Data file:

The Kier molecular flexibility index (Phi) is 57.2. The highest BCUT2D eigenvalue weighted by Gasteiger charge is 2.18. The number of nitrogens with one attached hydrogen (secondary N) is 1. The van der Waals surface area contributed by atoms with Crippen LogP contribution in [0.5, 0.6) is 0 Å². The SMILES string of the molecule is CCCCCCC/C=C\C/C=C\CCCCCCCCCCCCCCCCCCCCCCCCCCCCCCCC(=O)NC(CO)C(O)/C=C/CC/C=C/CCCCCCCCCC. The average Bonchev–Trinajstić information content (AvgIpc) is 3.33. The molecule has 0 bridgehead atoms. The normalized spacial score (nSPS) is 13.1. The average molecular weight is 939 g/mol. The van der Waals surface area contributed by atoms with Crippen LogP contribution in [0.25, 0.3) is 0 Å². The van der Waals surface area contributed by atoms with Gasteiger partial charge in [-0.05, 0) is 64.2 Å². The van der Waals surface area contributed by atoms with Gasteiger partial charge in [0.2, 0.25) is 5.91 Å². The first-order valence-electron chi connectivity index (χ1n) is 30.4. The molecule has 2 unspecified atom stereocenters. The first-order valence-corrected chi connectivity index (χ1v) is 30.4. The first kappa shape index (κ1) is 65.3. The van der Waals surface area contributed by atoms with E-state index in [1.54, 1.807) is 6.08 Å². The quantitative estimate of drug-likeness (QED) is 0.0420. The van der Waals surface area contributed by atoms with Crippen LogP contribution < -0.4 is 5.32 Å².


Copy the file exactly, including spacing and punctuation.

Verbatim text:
The Kier molecular flexibility index (Phi) is 57.2. The highest BCUT2D eigenvalue weighted by Gasteiger charge is 2.18. The number of nitrogens with one attached hydrogen (secondary N) is 1. The van der Waals surface area contributed by atoms with Crippen LogP contribution in [0.5, 0.6) is 0 Å². The SMILES string of the molecule is CCCCCCC/C=C\C/C=C\CCCCCCCCCCCCCCCCCCCCCCCCCCCCCCCC(=O)NC(CO)C(O)/C=C/CC/C=C/CCCCCCCCCC. The average Bonchev–Trinajstić information content (AvgIpc) is 3.33. The molecule has 0 bridgehead atoms. The normalized spacial score (nSPS) is 13.1. The average molecular weight is 939 g/mol. The van der Waals surface area contributed by atoms with Crippen LogP contribution in [0.25, 0.3) is 0 Å². The van der Waals surface area contributed by atoms with Gasteiger partial charge in [-0.05, 0) is 64.2 Å². The van der Waals surface area contributed by atoms with Gasteiger partial charge in [0.2, 0.25) is 5.91 Å². The first-order valence-electron chi connectivity index (χ1n) is 30.4. The molecule has 2 unspecified atom stereocenters. The first-order valence-corrected chi connectivity index (χ1v) is 30.4. The first kappa shape index (κ1) is 65.3. The van der Waals surface area contributed by atoms with E-state index in [1.54, 1.807) is 6.08 Å². The quantitative estimate of drug-likeness (QED) is 0.0420. The van der Waals surface area contributed by atoms with Crippen LogP contribution < -0.4 is 5.32 Å².